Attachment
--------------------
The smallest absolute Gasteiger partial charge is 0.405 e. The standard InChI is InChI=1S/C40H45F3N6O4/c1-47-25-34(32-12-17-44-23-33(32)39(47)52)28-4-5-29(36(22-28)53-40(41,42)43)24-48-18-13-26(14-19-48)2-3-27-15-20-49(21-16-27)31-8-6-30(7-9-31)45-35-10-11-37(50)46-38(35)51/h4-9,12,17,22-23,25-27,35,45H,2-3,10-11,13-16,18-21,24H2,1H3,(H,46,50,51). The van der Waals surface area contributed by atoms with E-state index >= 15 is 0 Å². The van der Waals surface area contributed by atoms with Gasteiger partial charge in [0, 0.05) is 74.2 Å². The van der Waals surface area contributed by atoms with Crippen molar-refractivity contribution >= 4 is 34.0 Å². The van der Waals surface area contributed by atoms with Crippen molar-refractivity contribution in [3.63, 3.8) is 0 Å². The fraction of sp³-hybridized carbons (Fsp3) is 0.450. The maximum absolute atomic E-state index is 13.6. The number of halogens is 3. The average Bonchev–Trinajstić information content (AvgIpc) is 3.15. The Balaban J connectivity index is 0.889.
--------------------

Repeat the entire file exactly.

The smallest absolute Gasteiger partial charge is 0.405 e. The standard InChI is InChI=1S/C40H45F3N6O4/c1-47-25-34(32-12-17-44-23-33(32)39(47)52)28-4-5-29(36(22-28)53-40(41,42)43)24-48-18-13-26(14-19-48)2-3-27-15-20-49(21-16-27)31-8-6-30(7-9-31)45-35-10-11-37(50)46-38(35)51/h4-9,12,17,22-23,25-27,35,45H,2-3,10-11,13-16,18-21,24H2,1H3,(H,46,50,51). The van der Waals surface area contributed by atoms with E-state index >= 15 is 0 Å². The van der Waals surface area contributed by atoms with Gasteiger partial charge in [0, 0.05) is 74.2 Å². The van der Waals surface area contributed by atoms with Crippen molar-refractivity contribution >= 4 is 34.0 Å². The van der Waals surface area contributed by atoms with Crippen molar-refractivity contribution in [3.63, 3.8) is 0 Å². The fraction of sp³-hybridized carbons (Fsp3) is 0.450. The maximum absolute atomic E-state index is 13.6. The number of halogens is 3. The average Bonchev–Trinajstić information content (AvgIpc) is 3.15. The Balaban J connectivity index is 0.889.